Pilgrim's progress: Spiritual adventures

March 9, 2010

Having lived in the town of Jonathan Edwards and his grandfather Solomon Stoddard for some 20 years, I’ve come to feel a kinship to the 17th- and 18th-century Puritan divines—as if they were relatives who somehow got left off my family tree. When I walk past Stoddard’s Manse or the gothic First Churches on the site of Edwards’s original meeting house, I can’t help thinking that a hidden stream of the old religion still runs below the surface of Northampton, Massachusetts, our hip, spiritually polymorphic city-on-a-hill. I may not be able to pull up the sidewalk to locate the underground stream, but at least I can perform that most Puritan of exercises: I can read. I can read myself halfway if not wholly back to the pietist past and see in the everyday streets the emblems of sin and salvation.

It is astonishing that a small group of plain-speaking sectarians equaled the greatest English writers in capturing in one frame the beauty of creation, the goodness of common things, and the deformity of the human heart. As Étienne Gilson said of the medieval Cistercians, the Puritans and Non conformists gave up everything except the art of writing well—and, like the medieval Cistercians, they wrote allegory. Although they were loath to interpret the Bible in other than its literal or typological sense, they had no hesitation about interpreting the visible world as a realm of images and shadows that, come the millennium, would give way to the transcendent realities they represented. To depict spiritual regeneration they used allegorical conceits at once biblical and natural: the knight of faith clothed in the whole armor of God, the perilous quest, the long pilgrimage—images that are stirring, martial and exuberant. Viewed thus, life with its inevitable sorrows and anxieties becomes a spiritual adventure rather than an incalculable series of buffetings.

That’s why I’m rereading The Pilgrim’s Progress—I know no better antidote to spiritual lethargy than this allegorical dream-vision of John Bunyan. I suppose this makes me one of the millions of Bunyan lovers who, since they don’t subscribe to his strict Calvinist covenant theology, struggle to articulate exactly what it is they so passionately admire. For Samuel Coleridge, Bunyan’s “piety was baffled by his genius.” For the literary critic F. R. Leavis, the moral significance of Bunyan’s classic—he calls it a masterpiece in the “art of social living”— overrides its particular theology. As Bunyan scholar Roger Sharrock sees it, “a 17th-century Calvinist sat down to write a tract, and produced a folk-epic of the universal religious imagination.”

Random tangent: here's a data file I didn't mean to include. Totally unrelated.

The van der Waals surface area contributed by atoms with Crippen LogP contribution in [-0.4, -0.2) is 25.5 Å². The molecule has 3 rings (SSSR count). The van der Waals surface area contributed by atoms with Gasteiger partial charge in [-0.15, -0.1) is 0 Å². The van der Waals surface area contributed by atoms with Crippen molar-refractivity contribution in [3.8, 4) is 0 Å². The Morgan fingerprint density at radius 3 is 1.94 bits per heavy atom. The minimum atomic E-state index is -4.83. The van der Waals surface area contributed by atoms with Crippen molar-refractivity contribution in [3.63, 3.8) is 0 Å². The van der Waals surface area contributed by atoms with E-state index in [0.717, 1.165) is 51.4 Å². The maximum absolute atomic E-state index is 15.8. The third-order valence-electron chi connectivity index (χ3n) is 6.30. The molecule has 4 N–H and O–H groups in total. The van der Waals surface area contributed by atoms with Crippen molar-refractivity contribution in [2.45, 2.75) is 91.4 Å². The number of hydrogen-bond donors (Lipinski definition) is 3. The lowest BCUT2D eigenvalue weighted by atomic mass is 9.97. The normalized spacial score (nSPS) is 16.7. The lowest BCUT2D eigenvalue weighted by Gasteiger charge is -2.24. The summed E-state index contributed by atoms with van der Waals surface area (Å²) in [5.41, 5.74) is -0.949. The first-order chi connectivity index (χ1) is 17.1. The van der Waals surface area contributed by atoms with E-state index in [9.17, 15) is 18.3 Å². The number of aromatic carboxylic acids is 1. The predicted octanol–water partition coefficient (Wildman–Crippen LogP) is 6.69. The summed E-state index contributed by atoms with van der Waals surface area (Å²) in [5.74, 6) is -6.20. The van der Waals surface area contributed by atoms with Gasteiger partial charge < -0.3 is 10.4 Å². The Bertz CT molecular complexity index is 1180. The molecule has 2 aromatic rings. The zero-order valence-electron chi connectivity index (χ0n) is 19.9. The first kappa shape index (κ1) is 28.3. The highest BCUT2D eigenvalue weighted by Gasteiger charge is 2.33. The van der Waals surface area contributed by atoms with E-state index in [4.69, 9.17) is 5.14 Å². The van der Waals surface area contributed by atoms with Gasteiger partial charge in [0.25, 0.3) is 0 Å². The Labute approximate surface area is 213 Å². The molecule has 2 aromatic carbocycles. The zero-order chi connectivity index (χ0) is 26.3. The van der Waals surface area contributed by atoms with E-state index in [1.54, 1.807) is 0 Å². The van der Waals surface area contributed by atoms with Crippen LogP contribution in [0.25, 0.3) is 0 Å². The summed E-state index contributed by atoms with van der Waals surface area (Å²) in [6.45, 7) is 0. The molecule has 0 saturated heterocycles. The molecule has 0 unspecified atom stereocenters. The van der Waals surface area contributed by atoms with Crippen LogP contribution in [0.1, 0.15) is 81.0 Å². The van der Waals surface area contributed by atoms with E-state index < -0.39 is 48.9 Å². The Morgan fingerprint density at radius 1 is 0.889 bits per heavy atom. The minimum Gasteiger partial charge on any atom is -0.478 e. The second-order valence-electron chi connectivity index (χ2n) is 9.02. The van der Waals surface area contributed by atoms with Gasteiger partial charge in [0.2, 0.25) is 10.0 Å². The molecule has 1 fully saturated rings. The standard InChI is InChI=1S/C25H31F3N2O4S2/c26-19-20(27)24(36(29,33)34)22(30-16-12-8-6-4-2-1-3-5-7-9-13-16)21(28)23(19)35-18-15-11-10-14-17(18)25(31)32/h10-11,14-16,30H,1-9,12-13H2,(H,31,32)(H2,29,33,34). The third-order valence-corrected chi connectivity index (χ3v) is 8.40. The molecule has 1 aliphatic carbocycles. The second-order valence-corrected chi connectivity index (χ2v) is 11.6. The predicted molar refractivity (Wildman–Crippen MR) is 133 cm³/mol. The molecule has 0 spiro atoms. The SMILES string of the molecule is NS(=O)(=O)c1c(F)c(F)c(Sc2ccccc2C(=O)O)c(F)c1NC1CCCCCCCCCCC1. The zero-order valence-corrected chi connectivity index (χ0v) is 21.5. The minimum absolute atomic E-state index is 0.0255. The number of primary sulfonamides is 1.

But I rather think that Bunyan produced not a universal but a uniquely Christian myth. It is universal only in fulfilling the mandate to carry the gospel to the ends of the earth, which it certainly has done. The most widely disseminated Christian book after the Bible, The Pilgrim’s Progress has been translated into more than 30 European and 130 non-European languages and has shed much of its “Englishness” and some of its Calvinism in the passage to India, Africa, East Asia and Oceania. I have a copy rendered in Inuktitut in the 1950s by an Anglican missionary to Baffin Island; the pictures show Bunyan’s characters in Inuit caribou parkas. The burden on Christian’s back looks like a whaler’s chest, and the House of the Interpreter is an igloo. But the gospel is plain enough.

Unfortunately it’s no longer the case that, as Lord Macaulay put it, “in every nursery the Pilgrim’s Progress is a greater favourite than Jack the Giant Killer” or that “there is no ascent, no declivity, no resting-place, no turnstile, with which we are not perfectly acquainted. The wicket gate, and the desolate swamp . . . the valley of Humiliation . . . are as well known to us as the sights of our own street.” Even 20th-century Scottish writer and politician John Buchan was so shaped by childhood sabbaths spent reading The Pilgrim’s Progress that he felt he could reconstruct it from memory. It colored the surrounding woodlands for him, giving him “the Wicket-gate at the back of the colliery . . . the Hill Difficulty . . . Doubting Castle—a disused gravel-pit” and a permanent conviction, embodied in his spy thrillers and military histories, that life is a hard and exhilarating pilgrimage. In Mr. Standfast, the third Richard Hannay novel (after The Thirty-nine Steps and Greenmantle), Buchan’s heroes read The Pilgrim’s Progress for diversion, deploy it as a code book behind enemy lines, and use it to interpret their most harrowing trials and intervals of “sweet refreshment.” Though I’m not normally one for boys’ adventure yarns, I find Mr. Standfast, taken with The Pilgrim’s Progress, an elixir of fortitude and hope.

There are other allegorical maps of the road from the City of Destruction to the Celestial City. Many a child has found a Narnian lantern in her backyard or stumbled upon the Dead Marshes in an abandoned industrial waste stream. But nothing beats the Slough of Despond, the Wicket-gate, the Interpreter’s House and the Delectable Mountains for those times when Evangelist catches me forgetting my directions.